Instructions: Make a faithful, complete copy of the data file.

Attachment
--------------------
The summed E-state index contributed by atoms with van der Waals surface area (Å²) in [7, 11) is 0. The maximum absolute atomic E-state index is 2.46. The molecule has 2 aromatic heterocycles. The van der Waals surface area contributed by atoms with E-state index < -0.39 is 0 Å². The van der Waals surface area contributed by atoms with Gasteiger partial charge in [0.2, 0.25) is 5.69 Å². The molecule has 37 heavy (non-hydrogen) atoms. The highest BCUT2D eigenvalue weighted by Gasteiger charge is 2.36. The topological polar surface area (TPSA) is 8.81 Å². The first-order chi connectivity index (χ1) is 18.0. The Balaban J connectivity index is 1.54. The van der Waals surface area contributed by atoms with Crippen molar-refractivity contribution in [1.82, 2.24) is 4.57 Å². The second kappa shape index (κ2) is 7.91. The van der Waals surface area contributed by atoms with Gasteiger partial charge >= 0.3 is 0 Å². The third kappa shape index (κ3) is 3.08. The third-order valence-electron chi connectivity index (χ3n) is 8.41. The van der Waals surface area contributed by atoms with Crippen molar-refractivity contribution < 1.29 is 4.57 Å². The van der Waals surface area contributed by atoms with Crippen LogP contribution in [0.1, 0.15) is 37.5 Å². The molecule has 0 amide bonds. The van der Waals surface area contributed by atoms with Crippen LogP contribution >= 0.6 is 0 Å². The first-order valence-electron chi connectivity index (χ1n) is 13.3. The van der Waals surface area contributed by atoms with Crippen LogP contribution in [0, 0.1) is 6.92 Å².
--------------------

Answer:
The summed E-state index contributed by atoms with van der Waals surface area (Å²) in [7, 11) is 0. The maximum absolute atomic E-state index is 2.46. The molecule has 2 aromatic heterocycles. The van der Waals surface area contributed by atoms with E-state index < -0.39 is 0 Å². The van der Waals surface area contributed by atoms with Gasteiger partial charge in [0.2, 0.25) is 5.69 Å². The molecule has 37 heavy (non-hydrogen) atoms. The highest BCUT2D eigenvalue weighted by Gasteiger charge is 2.36. The topological polar surface area (TPSA) is 8.81 Å². The first-order chi connectivity index (χ1) is 18.0. The Balaban J connectivity index is 1.54. The van der Waals surface area contributed by atoms with Crippen molar-refractivity contribution in [1.82, 2.24) is 4.57 Å². The second kappa shape index (κ2) is 7.91. The van der Waals surface area contributed by atoms with Gasteiger partial charge >= 0.3 is 0 Å². The third kappa shape index (κ3) is 3.08. The third-order valence-electron chi connectivity index (χ3n) is 8.41. The van der Waals surface area contributed by atoms with Crippen molar-refractivity contribution < 1.29 is 4.57 Å². The van der Waals surface area contributed by atoms with Crippen LogP contribution in [0.1, 0.15) is 37.5 Å². The molecule has 0 amide bonds. The van der Waals surface area contributed by atoms with Crippen LogP contribution >= 0.6 is 0 Å². The first-order valence-electron chi connectivity index (χ1n) is 13.3. The van der Waals surface area contributed by atoms with Crippen LogP contribution in [0, 0.1) is 6.92 Å².